• Storytelling
  • Written and performed by Yolanda Mercy
  • Directed by Jade Lewis
  • Music played by Alex Leith
  • Soho Theatre, London
  • 21 March 2016
  • Review by Oscar Balfour
  • 22 March 2016
On the Edge of Me
4.0Reviewer's Rating

To tell a tale that’s true, even when it isn’t, with charm, depth and humour is an impressive thing. On the Edge of Me is the tale of Remi (Yolanda Mercy) fresh out of uni, fighting to find a job and a sense of self worth. It’s a very familiar situation for a millennial crowd, and Mercy is so keen to talk about modern life and mental health with such honesty and warmth that you can’t help but leave this possibly pessimistic tale feeling optimistic.

Remi is a great narrator, a friendly aspiring poet who introduces us easily and without pretense to her life.  She has a wonderful, easy way with an audience that gets them onside, not relying too much on laughs or audience interaction (both of which there’s plenty of) but on her likable characters. She conjures her world easily, the job centre and shop where she ends up working are populated with a brilliantly-drawn supporting cast, just the right mix of trope and truth. Remi lets the audience in to every aspect of her life, from the substitution of God for Google, to her boyfriend not sending as many naked pictures as he used to. She is open and chatty, especially about the fears that long term unemployment and overwork can foster. She gets right to the nub of the fears of abandonment and of failure that effect so many people who have just come out of the education system, and how this can cripple people on every level of their lives. It hits home hard, but strikes the right tonal balance between funny and fear throughout, making every moment of the show a treat.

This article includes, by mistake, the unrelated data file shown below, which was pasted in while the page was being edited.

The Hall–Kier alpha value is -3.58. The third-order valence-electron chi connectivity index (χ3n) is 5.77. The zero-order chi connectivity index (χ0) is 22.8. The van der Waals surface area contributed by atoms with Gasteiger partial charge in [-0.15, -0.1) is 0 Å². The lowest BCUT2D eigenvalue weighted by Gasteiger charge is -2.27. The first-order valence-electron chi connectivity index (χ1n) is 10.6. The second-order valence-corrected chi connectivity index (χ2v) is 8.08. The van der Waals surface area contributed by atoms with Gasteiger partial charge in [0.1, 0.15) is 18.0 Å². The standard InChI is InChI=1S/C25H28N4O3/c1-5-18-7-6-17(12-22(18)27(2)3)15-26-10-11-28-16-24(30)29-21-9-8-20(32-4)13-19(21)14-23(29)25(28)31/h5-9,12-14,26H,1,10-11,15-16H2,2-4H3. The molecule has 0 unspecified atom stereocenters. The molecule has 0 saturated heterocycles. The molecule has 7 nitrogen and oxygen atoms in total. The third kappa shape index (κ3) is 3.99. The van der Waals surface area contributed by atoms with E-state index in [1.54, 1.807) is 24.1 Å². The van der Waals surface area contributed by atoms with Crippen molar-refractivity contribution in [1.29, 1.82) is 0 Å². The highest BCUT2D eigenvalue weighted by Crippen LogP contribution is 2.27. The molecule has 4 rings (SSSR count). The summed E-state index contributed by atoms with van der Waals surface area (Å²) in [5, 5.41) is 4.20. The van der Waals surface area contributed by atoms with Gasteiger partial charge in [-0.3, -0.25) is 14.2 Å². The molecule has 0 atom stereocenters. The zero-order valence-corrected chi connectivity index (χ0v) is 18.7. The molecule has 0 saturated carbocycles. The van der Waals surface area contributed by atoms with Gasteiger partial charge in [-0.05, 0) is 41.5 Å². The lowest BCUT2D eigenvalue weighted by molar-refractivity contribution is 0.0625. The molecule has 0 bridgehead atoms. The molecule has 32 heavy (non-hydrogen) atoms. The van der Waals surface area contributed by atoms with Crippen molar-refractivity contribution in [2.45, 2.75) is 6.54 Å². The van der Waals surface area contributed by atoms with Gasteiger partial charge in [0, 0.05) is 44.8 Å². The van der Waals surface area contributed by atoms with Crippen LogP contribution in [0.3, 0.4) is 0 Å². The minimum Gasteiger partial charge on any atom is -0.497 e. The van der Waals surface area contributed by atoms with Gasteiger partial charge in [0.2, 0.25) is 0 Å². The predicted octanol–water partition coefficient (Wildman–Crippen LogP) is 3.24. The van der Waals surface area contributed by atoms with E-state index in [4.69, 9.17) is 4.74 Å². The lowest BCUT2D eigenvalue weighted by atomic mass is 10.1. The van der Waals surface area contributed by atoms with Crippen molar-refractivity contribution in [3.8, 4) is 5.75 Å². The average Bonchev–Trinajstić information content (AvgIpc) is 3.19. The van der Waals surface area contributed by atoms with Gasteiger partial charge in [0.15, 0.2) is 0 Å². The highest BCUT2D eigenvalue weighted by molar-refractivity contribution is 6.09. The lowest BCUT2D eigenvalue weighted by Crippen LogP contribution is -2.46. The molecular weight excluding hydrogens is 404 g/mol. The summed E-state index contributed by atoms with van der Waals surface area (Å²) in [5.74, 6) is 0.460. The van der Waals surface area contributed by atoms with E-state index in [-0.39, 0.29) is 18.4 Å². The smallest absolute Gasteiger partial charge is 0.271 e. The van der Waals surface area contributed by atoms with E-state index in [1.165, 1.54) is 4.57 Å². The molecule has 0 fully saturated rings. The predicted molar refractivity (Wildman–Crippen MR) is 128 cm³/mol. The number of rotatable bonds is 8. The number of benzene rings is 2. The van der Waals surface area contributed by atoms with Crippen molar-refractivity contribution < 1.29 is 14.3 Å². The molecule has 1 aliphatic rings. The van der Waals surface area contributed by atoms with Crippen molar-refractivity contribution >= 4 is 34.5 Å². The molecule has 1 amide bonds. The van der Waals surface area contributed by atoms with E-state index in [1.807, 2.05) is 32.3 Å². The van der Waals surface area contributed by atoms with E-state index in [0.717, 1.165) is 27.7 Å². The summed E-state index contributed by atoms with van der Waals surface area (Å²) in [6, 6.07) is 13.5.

There was a little less poetry than I expected, both as actual poetry and in the cadence of Remi’s language. The reality of the tale takes precedence, and the tale is only told lyrically at the beginning and end, with one or two poetry moments in the meat of the piece. The onstage musician (Alex Leith) is also used sparingly, chiming in for some wonderful enhancement of events, but it feels like the possibilities available to an electronic keyboard aren’t quite integrated enough. There was a marvelous moment when an employer, hand down his pants and fag on, asks Remi “Why do you want this position”; she replies with “They’d take my Jobseekers if I didn’t”. Instant discord from the keyboard, like a buzzer on a game show. There was more potential for regular use of both of these that would have complemented the piece as a whole.

The set is an actor’s set – Everything onstage is used as a prop, and this bare bones approach focuses the action on the central debate. The presents for her boyfriend are particularly effective for essentially being sheets of paper, especially when audience members have to present these to the boyfriend in a hilarious sequence.

On the Edge of Me returns in May as part of the Wandsworth Fringe Festival and is worth seeing for anybody who recognizes the millennial malaise and wants to talk about it. I guarantee you will laugh a lot and thoroughly enjoy the company of a very talented, quite anxious poet.

About The Author

Profile photo of Oscar Balfour

Oscar has a love of new theatre, written or otherwise. He's a designer for Crooked Tree Theatre Company (Purveyors of Poor Taste), who performed recently at The Hen and Chickens. Oscar's work has shown at the Old Red Lion and Camden People's Theatre. He's also a traditional illustrator, mask-maker, and an English/Drama graduate of Royal Holloway, University of London.


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